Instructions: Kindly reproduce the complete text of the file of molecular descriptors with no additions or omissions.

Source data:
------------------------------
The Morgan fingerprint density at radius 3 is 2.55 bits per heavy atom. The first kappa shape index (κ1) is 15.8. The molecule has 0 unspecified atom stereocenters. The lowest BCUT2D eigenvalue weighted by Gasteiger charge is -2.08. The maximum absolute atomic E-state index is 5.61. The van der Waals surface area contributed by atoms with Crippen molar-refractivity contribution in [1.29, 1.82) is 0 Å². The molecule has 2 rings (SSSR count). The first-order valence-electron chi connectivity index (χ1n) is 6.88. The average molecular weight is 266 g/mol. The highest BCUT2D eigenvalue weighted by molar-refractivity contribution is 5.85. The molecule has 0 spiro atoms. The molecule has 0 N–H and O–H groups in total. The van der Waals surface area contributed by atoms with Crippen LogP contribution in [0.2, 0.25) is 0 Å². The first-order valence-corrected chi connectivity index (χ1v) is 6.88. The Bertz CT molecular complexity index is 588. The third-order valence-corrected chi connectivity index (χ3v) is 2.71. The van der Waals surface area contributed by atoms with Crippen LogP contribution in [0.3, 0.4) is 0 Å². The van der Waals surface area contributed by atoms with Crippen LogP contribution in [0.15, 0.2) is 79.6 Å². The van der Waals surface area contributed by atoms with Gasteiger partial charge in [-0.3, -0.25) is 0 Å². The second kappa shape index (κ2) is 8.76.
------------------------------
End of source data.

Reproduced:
The Morgan fingerprint density at radius 3 is 2.55 bits per heavy atom. The first kappa shape index (κ1) is 15.8. The molecule has 0 unspecified atom stereocenters. The lowest BCUT2D eigenvalue weighted by Gasteiger charge is -2.08. The maximum absolute atomic E-state index is 5.61. The van der Waals surface area contributed by atoms with Crippen molar-refractivity contribution in [1.29, 1.82) is 0 Å². The molecule has 2 rings (SSSR count). The first-order valence-electron chi connectivity index (χ1n) is 6.88. The average molecular weight is 266 g/mol. The highest BCUT2D eigenvalue weighted by molar-refractivity contribution is 5.85. The molecule has 0 spiro atoms. The molecule has 0 N–H and O–H groups in total. The van der Waals surface area contributed by atoms with Crippen LogP contribution in [0.2, 0.25) is 0 Å². The first-order valence-corrected chi connectivity index (χ1v) is 6.88. The Bertz CT molecular complexity index is 588. The third-order valence-corrected chi connectivity index (χ3v) is 2.71. The van der Waals surface area contributed by atoms with Crippen LogP contribution in [0.3, 0.4) is 0 Å². The van der Waals surface area contributed by atoms with Crippen LogP contribution in [0.15, 0.2) is 79.6 Å². The van der Waals surface area contributed by atoms with Gasteiger partial charge in [-0.3, -0.25) is 0 Å². The second kappa shape index (κ2) is 8.76.